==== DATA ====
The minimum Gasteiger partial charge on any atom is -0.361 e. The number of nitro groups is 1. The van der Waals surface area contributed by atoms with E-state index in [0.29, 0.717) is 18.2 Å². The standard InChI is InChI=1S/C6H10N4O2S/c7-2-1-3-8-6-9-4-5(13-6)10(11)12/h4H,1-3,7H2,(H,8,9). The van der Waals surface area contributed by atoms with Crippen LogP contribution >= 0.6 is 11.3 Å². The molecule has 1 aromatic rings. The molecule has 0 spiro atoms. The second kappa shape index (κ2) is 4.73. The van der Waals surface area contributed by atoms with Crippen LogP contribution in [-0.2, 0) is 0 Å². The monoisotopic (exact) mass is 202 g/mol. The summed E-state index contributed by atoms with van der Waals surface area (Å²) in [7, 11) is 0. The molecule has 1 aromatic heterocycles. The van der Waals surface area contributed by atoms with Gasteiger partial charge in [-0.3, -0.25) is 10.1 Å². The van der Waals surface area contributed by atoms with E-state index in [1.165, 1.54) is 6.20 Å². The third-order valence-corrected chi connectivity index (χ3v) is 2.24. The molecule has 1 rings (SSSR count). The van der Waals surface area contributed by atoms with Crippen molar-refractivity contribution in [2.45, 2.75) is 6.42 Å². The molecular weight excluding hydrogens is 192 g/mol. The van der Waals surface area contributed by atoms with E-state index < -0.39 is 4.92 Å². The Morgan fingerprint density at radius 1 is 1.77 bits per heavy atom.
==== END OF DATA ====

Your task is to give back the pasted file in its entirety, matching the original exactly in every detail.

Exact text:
The minimum Gasteiger partial charge on any atom is -0.361 e. The number of nitro groups is 1. The van der Waals surface area contributed by atoms with E-state index in [0.29, 0.717) is 18.2 Å². The standard InChI is InChI=1S/C6H10N4O2S/c7-2-1-3-8-6-9-4-5(13-6)10(11)12/h4H,1-3,7H2,(H,8,9). The van der Waals surface area contributed by atoms with Crippen LogP contribution >= 0.6 is 11.3 Å². The molecule has 1 aromatic rings. The molecule has 0 spiro atoms. The second kappa shape index (κ2) is 4.73. The van der Waals surface area contributed by atoms with Crippen LogP contribution in [-0.2, 0) is 0 Å². The monoisotopic (exact) mass is 202 g/mol. The summed E-state index contributed by atoms with van der Waals surface area (Å²) in [7, 11) is 0. The molecule has 1 aromatic heterocycles. The van der Waals surface area contributed by atoms with Gasteiger partial charge in [-0.3, -0.25) is 10.1 Å². The van der Waals surface area contributed by atoms with E-state index in [1.165, 1.54) is 6.20 Å². The third-order valence-corrected chi connectivity index (χ3v) is 2.24. The molecule has 1 rings (SSSR count). The van der Waals surface area contributed by atoms with Crippen molar-refractivity contribution in [2.45, 2.75) is 6.42 Å². The molecular weight excluding hydrogens is 192 g/mol. The van der Waals surface area contributed by atoms with E-state index < -0.39 is 4.92 Å². The Morgan fingerprint density at radius 1 is 1.77 bits per heavy atom.